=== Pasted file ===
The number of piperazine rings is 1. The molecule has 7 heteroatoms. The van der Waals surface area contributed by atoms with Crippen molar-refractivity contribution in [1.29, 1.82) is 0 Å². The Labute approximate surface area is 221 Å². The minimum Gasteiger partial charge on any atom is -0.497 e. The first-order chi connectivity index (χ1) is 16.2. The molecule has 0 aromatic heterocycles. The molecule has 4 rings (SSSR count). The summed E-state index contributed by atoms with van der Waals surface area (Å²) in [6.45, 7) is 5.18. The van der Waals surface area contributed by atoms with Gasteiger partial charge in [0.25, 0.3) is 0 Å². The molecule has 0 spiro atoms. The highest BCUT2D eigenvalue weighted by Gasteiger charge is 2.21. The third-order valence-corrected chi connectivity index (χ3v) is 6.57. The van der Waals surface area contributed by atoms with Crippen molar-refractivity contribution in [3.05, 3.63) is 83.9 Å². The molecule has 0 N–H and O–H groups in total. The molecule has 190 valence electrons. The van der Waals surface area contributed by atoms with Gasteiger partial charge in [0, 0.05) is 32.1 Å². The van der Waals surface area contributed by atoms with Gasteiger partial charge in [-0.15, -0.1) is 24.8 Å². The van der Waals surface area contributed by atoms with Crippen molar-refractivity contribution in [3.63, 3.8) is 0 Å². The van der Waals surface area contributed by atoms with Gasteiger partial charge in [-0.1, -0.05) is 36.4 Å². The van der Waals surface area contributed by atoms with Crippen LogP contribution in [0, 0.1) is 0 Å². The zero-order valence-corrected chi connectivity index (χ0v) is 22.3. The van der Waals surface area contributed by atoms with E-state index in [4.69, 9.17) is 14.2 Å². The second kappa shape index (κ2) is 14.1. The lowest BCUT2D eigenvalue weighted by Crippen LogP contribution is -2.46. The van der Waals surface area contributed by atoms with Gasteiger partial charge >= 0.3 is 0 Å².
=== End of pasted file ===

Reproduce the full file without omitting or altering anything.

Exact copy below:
The number of piperazine rings is 1. The molecule has 7 heteroatoms. The van der Waals surface area contributed by atoms with Crippen molar-refractivity contribution in [1.29, 1.82) is 0 Å². The Labute approximate surface area is 221 Å². The minimum Gasteiger partial charge on any atom is -0.497 e. The first-order chi connectivity index (χ1) is 16.2. The molecule has 0 aromatic heterocycles. The molecule has 4 rings (SSSR count). The summed E-state index contributed by atoms with van der Waals surface area (Å²) in [6.45, 7) is 5.18. The van der Waals surface area contributed by atoms with Gasteiger partial charge in [0.25, 0.3) is 0 Å². The molecule has 0 spiro atoms. The highest BCUT2D eigenvalue weighted by Gasteiger charge is 2.21. The third-order valence-corrected chi connectivity index (χ3v) is 6.57. The van der Waals surface area contributed by atoms with Crippen molar-refractivity contribution in [3.05, 3.63) is 83.9 Å². The molecule has 0 N–H and O–H groups in total. The molecule has 190 valence electrons. The van der Waals surface area contributed by atoms with Gasteiger partial charge in [0, 0.05) is 32.1 Å². The van der Waals surface area contributed by atoms with Gasteiger partial charge in [-0.15, -0.1) is 24.8 Å². The van der Waals surface area contributed by atoms with Crippen molar-refractivity contribution in [3.63, 3.8) is 0 Å². The van der Waals surface area contributed by atoms with Gasteiger partial charge in [-0.1, -0.05) is 36.4 Å². The van der Waals surface area contributed by atoms with Crippen LogP contribution in [0, 0.1) is 0 Å². The zero-order valence-corrected chi connectivity index (χ0v) is 22.3. The van der Waals surface area contributed by atoms with E-state index in [4.69, 9.17) is 14.2 Å². The second kappa shape index (κ2) is 14.1. The lowest BCUT2D eigenvalue weighted by Crippen LogP contribution is -2.46. The van der Waals surface area contributed by atoms with Gasteiger partial charge >= 0.3 is 0 Å².